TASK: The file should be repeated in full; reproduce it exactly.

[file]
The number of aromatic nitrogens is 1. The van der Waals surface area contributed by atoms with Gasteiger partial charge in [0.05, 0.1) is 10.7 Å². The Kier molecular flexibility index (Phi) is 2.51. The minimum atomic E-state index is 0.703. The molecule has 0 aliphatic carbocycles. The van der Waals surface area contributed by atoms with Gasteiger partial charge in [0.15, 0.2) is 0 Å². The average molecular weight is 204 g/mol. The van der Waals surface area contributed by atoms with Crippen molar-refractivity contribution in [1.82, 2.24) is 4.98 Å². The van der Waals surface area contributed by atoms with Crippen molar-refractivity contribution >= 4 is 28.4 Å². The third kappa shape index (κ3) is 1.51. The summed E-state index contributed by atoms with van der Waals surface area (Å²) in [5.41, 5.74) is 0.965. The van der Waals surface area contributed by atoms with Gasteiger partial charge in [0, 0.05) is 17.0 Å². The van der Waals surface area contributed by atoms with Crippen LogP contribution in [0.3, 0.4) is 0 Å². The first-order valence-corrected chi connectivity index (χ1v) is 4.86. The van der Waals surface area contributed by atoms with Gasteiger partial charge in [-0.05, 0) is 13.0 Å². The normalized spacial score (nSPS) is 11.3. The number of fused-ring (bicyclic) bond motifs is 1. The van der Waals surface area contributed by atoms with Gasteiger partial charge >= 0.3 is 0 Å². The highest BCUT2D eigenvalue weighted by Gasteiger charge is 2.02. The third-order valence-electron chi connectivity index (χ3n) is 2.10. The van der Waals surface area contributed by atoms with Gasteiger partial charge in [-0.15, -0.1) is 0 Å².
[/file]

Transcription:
The number of aromatic nitrogens is 1. The van der Waals surface area contributed by atoms with Gasteiger partial charge in [0.05, 0.1) is 10.7 Å². The Kier molecular flexibility index (Phi) is 2.51. The minimum atomic E-state index is 0.703. The molecule has 0 aliphatic carbocycles. The van der Waals surface area contributed by atoms with Gasteiger partial charge in [0.15, 0.2) is 0 Å². The average molecular weight is 204 g/mol. The van der Waals surface area contributed by atoms with Crippen molar-refractivity contribution in [1.82, 2.24) is 4.98 Å². The van der Waals surface area contributed by atoms with Crippen molar-refractivity contribution >= 4 is 28.4 Å². The third kappa shape index (κ3) is 1.51. The summed E-state index contributed by atoms with van der Waals surface area (Å²) in [5.41, 5.74) is 0.965. The van der Waals surface area contributed by atoms with Gasteiger partial charge in [0, 0.05) is 17.0 Å². The van der Waals surface area contributed by atoms with Crippen LogP contribution in [0.3, 0.4) is 0 Å². The first-order valence-corrected chi connectivity index (χ1v) is 4.86. The van der Waals surface area contributed by atoms with Gasteiger partial charge in [-0.05, 0) is 13.0 Å². The normalized spacial score (nSPS) is 11.3. The number of fused-ring (bicyclic) bond motifs is 1. The van der Waals surface area contributed by atoms with Gasteiger partial charge >= 0.3 is 0 Å². The highest BCUT2D eigenvalue weighted by Gasteiger charge is 2.02. The third-order valence-electron chi connectivity index (χ3n) is 2.10. The van der Waals surface area contributed by atoms with Gasteiger partial charge in [-0.15, -0.1) is 0 Å².